It was revealed by ABC7 that the District of Columbia has over 8,000 students currently enrolled in schools without getting the mandatory vaccinations, despite not being legally exempted from them. D.C. Mayor Muriel Bowser issued an open letter to parents Thursday, calling for children’s vaccination.
The figure is based on the data held by the Department of Health and unveiled in the middle of the country’s worst measles outbreak in 27 years.
Only 237 out of the city’s 100,000 students obtained the legal paperwork for exemption from vaccines.
D.C. is known to have recently started its immunization campaign. Mayor Bowser released a letter titled “Don’t Wait, Vaccinate,” where she urged parents “not to wait until school starts to get their children vaccinated.”
“Vaccines are safe and effective and immunizations protect the entire community, especially people who are unable to safely receive the vaccine themselves – such as newborns as well as children, adults, and seniors with weakened immune systems. Health centers in all eight wards are offering free immunizations for children and teens,” Bowser said in her letter.
We are urging parents not to wait until school starts to get their children vaccinated. Make an appointment today with your child’s primary care physician or visit a District health facility. #DontWaitVaccinate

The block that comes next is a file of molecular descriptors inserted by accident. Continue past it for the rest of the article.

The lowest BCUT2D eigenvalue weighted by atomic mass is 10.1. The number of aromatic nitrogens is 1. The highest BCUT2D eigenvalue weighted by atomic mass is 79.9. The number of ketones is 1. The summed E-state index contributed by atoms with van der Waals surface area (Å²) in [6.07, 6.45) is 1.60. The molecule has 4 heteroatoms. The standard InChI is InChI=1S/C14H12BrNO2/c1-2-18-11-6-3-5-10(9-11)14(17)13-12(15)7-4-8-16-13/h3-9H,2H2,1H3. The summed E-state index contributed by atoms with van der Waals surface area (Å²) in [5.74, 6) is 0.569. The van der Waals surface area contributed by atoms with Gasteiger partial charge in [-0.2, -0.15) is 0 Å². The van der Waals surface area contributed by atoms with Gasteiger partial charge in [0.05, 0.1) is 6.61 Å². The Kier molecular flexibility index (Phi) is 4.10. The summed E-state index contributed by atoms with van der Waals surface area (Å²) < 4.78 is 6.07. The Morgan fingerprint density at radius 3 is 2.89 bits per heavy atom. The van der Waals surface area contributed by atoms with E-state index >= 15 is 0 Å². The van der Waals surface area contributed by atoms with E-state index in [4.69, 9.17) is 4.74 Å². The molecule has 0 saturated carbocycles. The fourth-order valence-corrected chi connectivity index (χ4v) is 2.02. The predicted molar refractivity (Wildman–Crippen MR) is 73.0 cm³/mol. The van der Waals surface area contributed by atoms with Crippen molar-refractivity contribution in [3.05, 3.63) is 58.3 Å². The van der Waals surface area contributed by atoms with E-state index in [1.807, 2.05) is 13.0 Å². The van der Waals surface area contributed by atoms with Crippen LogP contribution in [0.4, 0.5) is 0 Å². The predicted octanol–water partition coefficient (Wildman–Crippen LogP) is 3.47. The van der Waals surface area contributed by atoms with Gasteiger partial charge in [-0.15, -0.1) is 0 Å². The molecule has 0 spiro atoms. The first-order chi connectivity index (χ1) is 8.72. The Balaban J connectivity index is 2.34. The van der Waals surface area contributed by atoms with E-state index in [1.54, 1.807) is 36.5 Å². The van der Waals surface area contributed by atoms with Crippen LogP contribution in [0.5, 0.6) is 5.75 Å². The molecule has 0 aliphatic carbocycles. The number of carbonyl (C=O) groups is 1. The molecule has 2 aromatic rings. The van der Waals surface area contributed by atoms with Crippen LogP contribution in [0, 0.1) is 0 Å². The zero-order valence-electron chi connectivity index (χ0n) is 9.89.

Read more in this week's newsletter ⬇️https://t.co/RenGvva0dg
— Mayor Muriel Bowser (@MayorBowser) July 18, 2019
Last May, the Centers for Disease Control and Prevention (CDC) announced that there were 971 reported measles cases in the first five months of 2019. The number is above 963, which was recorded in 1992 as the highest.
Rockland County and New York City were named as this year’s leading areas for the largest number of measles cases.
Measles is a very contagious infectious disease caused by the measles virus with early symptoms such as fever, cough, runny nose, and inflamed eyes. It spreads easily through the coughs and sneezes of infected people.
According to the CDC, children over one year of age should get two doses of the MMR vaccine. However, babies younger than one should receive the first dose if they are traveling abroad.